FAYETTEVILLE -- The University of Arkansas athletic department is requiring returning athletes to sign a standard waiver form releasing the university from liability regarding injuries or other harm, though the language in the waiver is not specific to the coronavirus as it has been with some other institutions.
The Arkansas Democrat-Gazette requested and received a copy of the 10 pages of athlete release forms as well as a six-page covid-19 daily symptom screening check list Wednesday.
Athletes are required to fill out the symptom screening list, which is an online program, on a daily basis.
Razorback athletes began screenings in early June to set the stage for the June 8 reopening of a limited number of weight rooms and training rooms on campus. It was the first time athletes had been allowed back on SEC campuses for training or conditioning since March 18.
The UA allowed back previously enrolled athletes in football, men's and women's basketball, men's and women's cross country, soccer and volleyball in the first phase of its return-to-campus plan.
Athlete pledges and waivers designed to raise awareness of the coronavirus pandemic, and to encourage athletes to accept responsibility for their hygiene and practices to prevent the spread of the virus have been making headlines in recent days.
At Ohio State, athletes being asked to sign "The Buckeye Pledge" -- essentially a waiver saying they will not sue the university if they contract covid019 -- before they returned to on-campus activities has been in the news. The Ohio State "pledge" reportedly contains an "acknowledgement of risk" section, while waivers at some other schools do not.
On Wednesday, news broke of a similar pledge at Missouri, which calls for players to self-monitor, to not enter an athletic facility if they show signs of illness, and to wear a mask if social distancing of at least 6 feet is not possible.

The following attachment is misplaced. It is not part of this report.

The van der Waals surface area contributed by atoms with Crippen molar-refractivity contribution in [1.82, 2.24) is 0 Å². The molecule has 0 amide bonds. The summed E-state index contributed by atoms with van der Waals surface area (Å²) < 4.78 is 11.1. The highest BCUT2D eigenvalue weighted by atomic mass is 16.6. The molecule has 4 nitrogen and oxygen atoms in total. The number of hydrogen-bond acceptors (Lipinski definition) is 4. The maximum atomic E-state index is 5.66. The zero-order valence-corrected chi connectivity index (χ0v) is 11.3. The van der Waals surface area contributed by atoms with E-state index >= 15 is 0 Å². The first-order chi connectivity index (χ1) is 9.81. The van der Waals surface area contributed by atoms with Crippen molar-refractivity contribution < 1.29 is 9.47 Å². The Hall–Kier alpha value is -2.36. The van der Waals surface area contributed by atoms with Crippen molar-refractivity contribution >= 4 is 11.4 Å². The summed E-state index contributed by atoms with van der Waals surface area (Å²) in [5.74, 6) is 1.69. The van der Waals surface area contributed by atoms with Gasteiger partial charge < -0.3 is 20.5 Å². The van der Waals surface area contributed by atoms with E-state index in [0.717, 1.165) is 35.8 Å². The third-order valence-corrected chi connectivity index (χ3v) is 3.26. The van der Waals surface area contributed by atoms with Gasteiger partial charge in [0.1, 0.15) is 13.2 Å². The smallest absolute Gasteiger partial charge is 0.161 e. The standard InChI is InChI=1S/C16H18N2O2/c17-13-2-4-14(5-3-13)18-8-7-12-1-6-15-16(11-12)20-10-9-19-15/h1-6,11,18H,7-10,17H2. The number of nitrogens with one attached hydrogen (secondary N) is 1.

Waivers at several other schools, including Tennessee, Indiana, SMU and others have been publicized recently.
The six-page symptoms screening form for the Razorbacks is comprehensive, and it requires answers to wellness questions such as the presence of a cough, shortness of breath, fever, chills, headaches, muscle pain, sore throat, dizziness, chest pain, fatigue, loss of taste or smell, and many other symptoms.
The screening also requires athletes to state whether they have had close contact with anyone suspected of or diagnosed with covid-19 and whether they have left the state since their last workout.
Athletes filling out the daily form must also acknowledge that they agree to notify a trainer, coach or the university if they experience any changes in health during the day, and that they have been provided with and understand the university's guidelines for the use of athletic facilities.
The UA's athlete release forms have long been a standard practice. A section of the waiver portion of the form underwent minor revisions this year, but not specifically due to the coronavirus outbreak, a UA spokesman said.
The language in the forms would appear to cover any kind of illness, including covid-19, as it asks the signer to agree to "indemnify and hold harmless" the UA for any "loss, damage, injury, illness, dismemberment or death" related to athletic activities while on UA property or at UA sponsored or associated events.
Other issues in the waiver forms involve student privacy laws, medical information consents, a concussion management form, a helmet policy (for football players) and medical treatment consent.
Athletes under the age of 18 are required to have a parent or guardian sign the forms.